- Students of the College of Medicine at the Imo State University are forced to spend 10 years for a six-year course
- The college is not only taken over by weed, it has also failed accreditation by the National Universities Commission (NUC)
- While most parts of the vicinity is taken over by weed, students say they have made many efforts to make their plights known
It is not just about having inaccessible roads, alleged inadequate funding, and equipment believed to be obsolete, there are issues of poor remunerations for staff and consultants. Welcome to the Imo State University Teaching Hospital (IMSUTH) where students are said to sometimes graduate after 11 years.
IMSUTH's CHALLENGE IS SEEMINGLY UPHILL
When the teaching hospital was established in 2003, the driving narrative was to erect an enviable institution that will provide quality and state-of-the-art training facilities for consummate medical manpower and provide healthcare services to the people of the state and its environs, but that is far from the reality on the ground.
IMSUTH, a necessary training stop for students at the IMSU College of Medicine, now has academic and career stagnation in addition to its growing list of challenges as medical students under its watch now spend as much as eleven years studying medicine which should have been ordinarily six years.
The reason for the backlog of years the students spend, Legit.ng's regional reporter in Imo, Duru Victor, gathered, is because IMSU College of Medicine failed the Nigeria Universities Commission (NUC) in 2017 - of course, the infrastructural rot in the teaching hospital largely contributed to this retrogressive academic failure.
While the students have continuously registered their displeasure over the various deficits that now bedevil IMSUTH by means of peaceful protests physically and on various popular social media platforms and dialogue with government and the necessary authorities, it seems the teaching hospital is one of the least of concerns to the government.
IT IS OVER 10 YEARS FOR A 6-YEAR COURSE
The president of the Imo State University Medical Students Association (IMSUMSA), Eke MacDonald, told Legit.ng's regional correspondent, Victor Duru, that he was in "900 level and counting," a subtle mockery of the number of years he had spent so far in the institution.
He noted that he marked his tenth year as a medical undergraduate student by September 2020, and risks spending extra five years trapped in IMSUTH should the university fail the forthcoming NUC accreditation exercise.
"Primarily we spend about 10 years or more for a six-year programme.
"The problem is that at the time of admitting students the school admitted more students than it had accreditation to graduate. IMSUTH has an accreditation quota of only 50 students for graduation by the Medical and Dental Council of Nigeria (MDCN) to graduate doctors.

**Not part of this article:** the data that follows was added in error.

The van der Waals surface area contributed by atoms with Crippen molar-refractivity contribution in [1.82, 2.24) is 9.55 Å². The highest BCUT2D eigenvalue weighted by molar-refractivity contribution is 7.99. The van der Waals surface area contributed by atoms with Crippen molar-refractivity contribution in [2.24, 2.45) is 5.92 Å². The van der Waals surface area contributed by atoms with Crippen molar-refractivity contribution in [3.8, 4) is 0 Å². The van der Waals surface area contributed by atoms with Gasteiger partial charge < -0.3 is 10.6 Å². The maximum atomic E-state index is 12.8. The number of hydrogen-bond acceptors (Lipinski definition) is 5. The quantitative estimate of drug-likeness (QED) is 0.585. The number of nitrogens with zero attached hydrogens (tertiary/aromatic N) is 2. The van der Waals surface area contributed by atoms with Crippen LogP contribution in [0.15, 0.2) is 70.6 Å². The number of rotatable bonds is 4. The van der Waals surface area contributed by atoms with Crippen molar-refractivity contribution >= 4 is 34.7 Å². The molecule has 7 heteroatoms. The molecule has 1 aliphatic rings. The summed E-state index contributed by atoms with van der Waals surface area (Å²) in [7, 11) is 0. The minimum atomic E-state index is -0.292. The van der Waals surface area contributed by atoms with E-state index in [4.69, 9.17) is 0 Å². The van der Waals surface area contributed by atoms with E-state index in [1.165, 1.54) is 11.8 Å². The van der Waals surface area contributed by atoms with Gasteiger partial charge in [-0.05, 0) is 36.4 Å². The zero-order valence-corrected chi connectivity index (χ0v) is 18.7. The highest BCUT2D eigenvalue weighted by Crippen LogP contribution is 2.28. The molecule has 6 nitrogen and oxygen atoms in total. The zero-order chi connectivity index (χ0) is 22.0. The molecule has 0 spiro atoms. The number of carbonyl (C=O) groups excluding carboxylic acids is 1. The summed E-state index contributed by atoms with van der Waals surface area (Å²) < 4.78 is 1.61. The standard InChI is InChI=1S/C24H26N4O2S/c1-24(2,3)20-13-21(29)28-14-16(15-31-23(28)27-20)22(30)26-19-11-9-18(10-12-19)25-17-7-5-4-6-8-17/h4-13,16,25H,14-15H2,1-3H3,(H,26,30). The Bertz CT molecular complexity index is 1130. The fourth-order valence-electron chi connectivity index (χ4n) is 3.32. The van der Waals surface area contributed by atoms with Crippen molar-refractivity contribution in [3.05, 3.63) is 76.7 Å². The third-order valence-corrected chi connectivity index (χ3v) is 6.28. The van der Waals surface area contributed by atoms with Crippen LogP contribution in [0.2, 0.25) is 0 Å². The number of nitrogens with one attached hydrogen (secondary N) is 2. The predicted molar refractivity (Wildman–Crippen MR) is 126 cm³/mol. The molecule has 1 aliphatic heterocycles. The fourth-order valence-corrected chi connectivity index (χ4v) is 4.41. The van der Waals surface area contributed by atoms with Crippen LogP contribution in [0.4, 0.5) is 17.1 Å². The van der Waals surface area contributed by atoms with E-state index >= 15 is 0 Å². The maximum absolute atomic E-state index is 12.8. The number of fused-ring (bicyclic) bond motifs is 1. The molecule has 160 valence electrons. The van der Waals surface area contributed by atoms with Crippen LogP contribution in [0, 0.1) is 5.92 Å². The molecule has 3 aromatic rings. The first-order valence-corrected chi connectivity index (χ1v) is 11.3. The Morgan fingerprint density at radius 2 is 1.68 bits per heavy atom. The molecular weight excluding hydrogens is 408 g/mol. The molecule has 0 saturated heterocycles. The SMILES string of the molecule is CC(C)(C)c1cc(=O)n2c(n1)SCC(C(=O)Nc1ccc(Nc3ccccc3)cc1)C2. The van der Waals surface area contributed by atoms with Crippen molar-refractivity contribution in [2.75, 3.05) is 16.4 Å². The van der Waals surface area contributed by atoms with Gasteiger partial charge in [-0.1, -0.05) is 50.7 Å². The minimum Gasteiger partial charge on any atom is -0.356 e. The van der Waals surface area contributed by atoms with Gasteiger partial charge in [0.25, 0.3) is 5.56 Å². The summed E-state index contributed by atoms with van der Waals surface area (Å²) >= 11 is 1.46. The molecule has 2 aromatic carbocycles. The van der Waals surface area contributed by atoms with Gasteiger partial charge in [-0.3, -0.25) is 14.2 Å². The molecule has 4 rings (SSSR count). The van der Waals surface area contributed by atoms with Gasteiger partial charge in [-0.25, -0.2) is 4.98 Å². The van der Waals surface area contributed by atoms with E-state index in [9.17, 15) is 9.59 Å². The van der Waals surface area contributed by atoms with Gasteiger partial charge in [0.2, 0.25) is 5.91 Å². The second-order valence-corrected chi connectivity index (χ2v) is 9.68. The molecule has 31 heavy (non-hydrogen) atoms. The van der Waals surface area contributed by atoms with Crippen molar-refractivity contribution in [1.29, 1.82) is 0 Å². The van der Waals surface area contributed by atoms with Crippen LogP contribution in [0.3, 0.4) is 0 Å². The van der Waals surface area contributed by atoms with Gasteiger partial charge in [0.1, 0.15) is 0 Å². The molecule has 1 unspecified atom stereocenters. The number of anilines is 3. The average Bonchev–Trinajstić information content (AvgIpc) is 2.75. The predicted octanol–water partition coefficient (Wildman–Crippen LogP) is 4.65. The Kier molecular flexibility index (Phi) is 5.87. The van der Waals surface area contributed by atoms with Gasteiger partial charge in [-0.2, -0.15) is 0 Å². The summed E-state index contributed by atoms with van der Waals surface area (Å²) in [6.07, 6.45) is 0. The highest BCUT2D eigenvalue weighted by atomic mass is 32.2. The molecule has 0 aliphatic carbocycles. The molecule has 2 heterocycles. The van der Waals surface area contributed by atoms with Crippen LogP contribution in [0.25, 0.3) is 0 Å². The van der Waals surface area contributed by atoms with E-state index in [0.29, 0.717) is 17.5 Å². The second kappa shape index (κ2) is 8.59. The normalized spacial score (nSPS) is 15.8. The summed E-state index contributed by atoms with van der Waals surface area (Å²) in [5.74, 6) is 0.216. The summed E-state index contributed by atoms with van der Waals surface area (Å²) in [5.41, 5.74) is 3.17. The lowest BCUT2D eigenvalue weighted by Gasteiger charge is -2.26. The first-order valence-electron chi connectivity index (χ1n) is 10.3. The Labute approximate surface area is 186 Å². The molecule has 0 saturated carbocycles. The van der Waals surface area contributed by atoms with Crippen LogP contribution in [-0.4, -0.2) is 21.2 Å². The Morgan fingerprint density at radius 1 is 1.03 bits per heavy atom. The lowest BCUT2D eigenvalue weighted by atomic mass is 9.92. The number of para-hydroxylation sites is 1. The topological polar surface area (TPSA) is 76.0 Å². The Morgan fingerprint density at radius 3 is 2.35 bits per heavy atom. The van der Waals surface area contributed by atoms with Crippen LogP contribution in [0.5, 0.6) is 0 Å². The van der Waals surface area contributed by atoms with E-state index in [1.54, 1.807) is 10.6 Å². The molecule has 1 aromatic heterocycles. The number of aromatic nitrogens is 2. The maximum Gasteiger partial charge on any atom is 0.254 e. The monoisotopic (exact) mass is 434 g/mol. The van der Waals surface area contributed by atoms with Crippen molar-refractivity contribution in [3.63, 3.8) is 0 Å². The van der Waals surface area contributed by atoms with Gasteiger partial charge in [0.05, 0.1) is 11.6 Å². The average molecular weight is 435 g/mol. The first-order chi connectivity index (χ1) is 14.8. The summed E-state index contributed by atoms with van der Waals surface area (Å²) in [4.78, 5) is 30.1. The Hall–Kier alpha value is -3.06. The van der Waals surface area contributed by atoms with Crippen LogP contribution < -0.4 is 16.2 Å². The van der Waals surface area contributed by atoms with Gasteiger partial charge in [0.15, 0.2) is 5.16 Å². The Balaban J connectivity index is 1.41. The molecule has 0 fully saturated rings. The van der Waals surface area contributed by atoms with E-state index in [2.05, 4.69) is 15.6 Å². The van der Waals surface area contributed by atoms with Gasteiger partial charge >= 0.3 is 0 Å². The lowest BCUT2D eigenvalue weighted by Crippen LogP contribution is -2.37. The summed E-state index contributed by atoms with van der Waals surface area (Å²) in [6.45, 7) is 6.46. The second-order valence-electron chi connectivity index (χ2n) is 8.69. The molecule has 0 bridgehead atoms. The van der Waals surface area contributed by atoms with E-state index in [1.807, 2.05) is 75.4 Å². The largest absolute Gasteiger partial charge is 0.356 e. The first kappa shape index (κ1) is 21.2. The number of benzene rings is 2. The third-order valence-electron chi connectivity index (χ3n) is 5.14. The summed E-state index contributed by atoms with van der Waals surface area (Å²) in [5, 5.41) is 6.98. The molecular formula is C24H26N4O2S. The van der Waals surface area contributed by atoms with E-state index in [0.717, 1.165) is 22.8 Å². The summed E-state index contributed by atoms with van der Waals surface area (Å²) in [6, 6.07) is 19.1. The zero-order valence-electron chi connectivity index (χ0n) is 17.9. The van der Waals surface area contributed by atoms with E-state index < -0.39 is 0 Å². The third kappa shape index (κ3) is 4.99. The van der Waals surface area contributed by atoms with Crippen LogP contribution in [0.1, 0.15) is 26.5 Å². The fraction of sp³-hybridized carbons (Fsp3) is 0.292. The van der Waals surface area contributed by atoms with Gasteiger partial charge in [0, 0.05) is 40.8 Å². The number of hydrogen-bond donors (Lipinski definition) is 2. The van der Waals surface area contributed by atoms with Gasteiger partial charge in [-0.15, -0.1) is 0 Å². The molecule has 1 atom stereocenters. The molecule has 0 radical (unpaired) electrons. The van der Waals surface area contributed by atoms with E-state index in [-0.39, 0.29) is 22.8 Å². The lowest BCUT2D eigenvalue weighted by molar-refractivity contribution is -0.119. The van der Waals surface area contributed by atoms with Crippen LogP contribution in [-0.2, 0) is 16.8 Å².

"Unfortunately, the average number of students per class is about 75. That means the quota of 50 is not even enough to graduate the entire students in a class. Students consequently have a backlog of years and cannot be pushed out due to the 50 quota."
He explained that since the institution lost the accreditation in 2017, there has not been any admission into medical school. The most junior class is 600-level students.
He further said he was sure that the NUC's plan to re-visit the institution for accreditation this 2020 was stalled by the COVID-19 pandemic.
"Should they visit next year (2021) and the university fails to meet up with the requirements for a successful accreditation we (finalists) risk remaining in IMSUTH for an extra five years.
"We want to still plead with well-meaning individuals and corporate bodies who can help to join voices with ours and help us talk to Imo State government to do the needful."
To him, the students are tired, frustrated, depressed and now have tendencies.
MacDonald believes the government has not prioritised IMSUTH, describing it as the only health tertiary institution in the state. This, he said, has denied Imo the capacity of having over 150 new doctors to the already stretched healthcare system.
Efforts to get the institution's reaction to the issues were ongoing at the time of this report.
STUDENT SHARES HIS PAIN
Confirming these challenges, however, a vice president of the Student Union Government (SUG) of the tertiary institution, Comrade Nwokeocha Goodness, who is a 600-level medical student, told Legit.ng that by January 2021, final-year students will enter their 11th year in IMSU studying medicine and that is if the issues remain unresolved.
"It is a thing of pain, regret, and anguish on the part of the students. IMSU has a quota to graduate 50 doctors but ends up admitting about 100 students eventually leaving off the other ones to serve backlog years in medical school" he maintained.
"It is appalling that the 10 years one may have used to acquire a Ph.D degree is used in just acquiring a first undergraduate degree.
"We've met the vice chancellor on this issue but she made it clear to us that there's little she can do as the accreditation requirements are the responsibility of the state government, it beehoves on the government to provide funds to fix the anomalies".
Meanwhile, Legit.ng had reported that the Taraba State University (TSU) chapter of the Academic Staff Union of Universities (ASUU) has sought divine intervention over the prolonged strike action embarked by the body.
In a prayer session held at separate grounds on Tuesday, November 3, Christian and Muslim members of the chapter sought celestial control over the crisis that has long pitched varsity lecturers against the federal government.
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